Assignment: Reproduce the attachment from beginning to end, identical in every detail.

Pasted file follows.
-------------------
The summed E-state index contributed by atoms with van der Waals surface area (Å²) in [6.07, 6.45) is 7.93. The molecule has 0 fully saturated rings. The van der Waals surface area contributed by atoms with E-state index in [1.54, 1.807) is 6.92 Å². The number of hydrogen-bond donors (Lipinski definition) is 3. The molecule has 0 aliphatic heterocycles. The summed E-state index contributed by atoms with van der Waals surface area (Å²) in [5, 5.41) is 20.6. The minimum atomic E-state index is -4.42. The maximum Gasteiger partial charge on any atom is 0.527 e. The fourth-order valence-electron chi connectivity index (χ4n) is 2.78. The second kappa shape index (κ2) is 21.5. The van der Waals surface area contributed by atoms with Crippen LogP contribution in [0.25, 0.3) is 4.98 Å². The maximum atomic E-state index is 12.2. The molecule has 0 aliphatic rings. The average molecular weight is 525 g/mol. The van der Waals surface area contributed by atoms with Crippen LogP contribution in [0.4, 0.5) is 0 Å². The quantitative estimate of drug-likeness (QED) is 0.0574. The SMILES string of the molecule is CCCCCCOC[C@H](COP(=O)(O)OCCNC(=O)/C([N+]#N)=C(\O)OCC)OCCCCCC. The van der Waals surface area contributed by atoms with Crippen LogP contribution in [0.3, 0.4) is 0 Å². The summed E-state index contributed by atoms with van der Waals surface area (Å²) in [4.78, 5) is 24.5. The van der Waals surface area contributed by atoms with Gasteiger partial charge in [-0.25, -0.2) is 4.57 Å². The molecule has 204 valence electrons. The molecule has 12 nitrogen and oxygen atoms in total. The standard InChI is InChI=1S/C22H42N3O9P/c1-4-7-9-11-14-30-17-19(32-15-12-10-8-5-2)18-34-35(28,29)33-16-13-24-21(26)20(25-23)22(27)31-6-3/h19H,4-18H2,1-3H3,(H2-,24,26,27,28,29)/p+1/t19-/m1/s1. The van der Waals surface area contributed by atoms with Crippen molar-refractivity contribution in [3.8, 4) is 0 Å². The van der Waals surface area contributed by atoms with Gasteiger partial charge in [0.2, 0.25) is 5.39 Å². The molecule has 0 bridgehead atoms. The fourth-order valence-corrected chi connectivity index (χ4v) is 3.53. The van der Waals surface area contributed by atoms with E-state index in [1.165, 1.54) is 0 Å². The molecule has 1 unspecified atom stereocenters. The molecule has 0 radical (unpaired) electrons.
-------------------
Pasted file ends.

The summed E-state index contributed by atoms with van der Waals surface area (Å²) in [6.07, 6.45) is 7.93. The molecule has 0 fully saturated rings. The van der Waals surface area contributed by atoms with E-state index in [1.54, 1.807) is 6.92 Å². The number of hydrogen-bond donors (Lipinski definition) is 3. The molecule has 0 aliphatic heterocycles. The summed E-state index contributed by atoms with van der Waals surface area (Å²) in [5, 5.41) is 20.6. The minimum atomic E-state index is -4.42. The maximum Gasteiger partial charge on any atom is 0.527 e. The fourth-order valence-electron chi connectivity index (χ4n) is 2.78. The second kappa shape index (κ2) is 21.5. The van der Waals surface area contributed by atoms with Crippen LogP contribution in [0.25, 0.3) is 4.98 Å². The maximum atomic E-state index is 12.2. The molecule has 0 aliphatic rings. The average molecular weight is 525 g/mol. The van der Waals surface area contributed by atoms with Crippen LogP contribution in [0.4, 0.5) is 0 Å². The quantitative estimate of drug-likeness (QED) is 0.0574. The SMILES string of the molecule is CCCCCCOC[C@H](COP(=O)(O)OCCNC(=O)/C([N+]#N)=C(\O)OCC)OCCCCCC. The van der Waals surface area contributed by atoms with Crippen LogP contribution in [0.3, 0.4) is 0 Å². The summed E-state index contributed by atoms with van der Waals surface area (Å²) in [4.78, 5) is 24.5. The van der Waals surface area contributed by atoms with Gasteiger partial charge in [-0.25, -0.2) is 4.57 Å². The molecule has 204 valence electrons. The molecule has 12 nitrogen and oxygen atoms in total. The standard InChI is InChI=1S/C22H42N3O9P/c1-4-7-9-11-14-30-17-19(32-15-12-10-8-5-2)18-34-35(28,29)33-16-13-24-21(26)20(25-23)22(27)31-6-3/h19H,4-18H2,1-3H3,(H2-,24,26,27,28,29)/p+1/t19-/m1/s1. The van der Waals surface area contributed by atoms with Crippen molar-refractivity contribution in [3.8, 4) is 0 Å². The van der Waals surface area contributed by atoms with Gasteiger partial charge in [0.2, 0.25) is 5.39 Å². The molecule has 0 bridgehead atoms. The fourth-order valence-corrected chi connectivity index (χ4v) is 3.53. The van der Waals surface area contributed by atoms with E-state index in [1.165, 1.54) is 0 Å². The molecule has 1 unspecified atom stereocenters. The molecule has 0 radical (unpaired) electrons.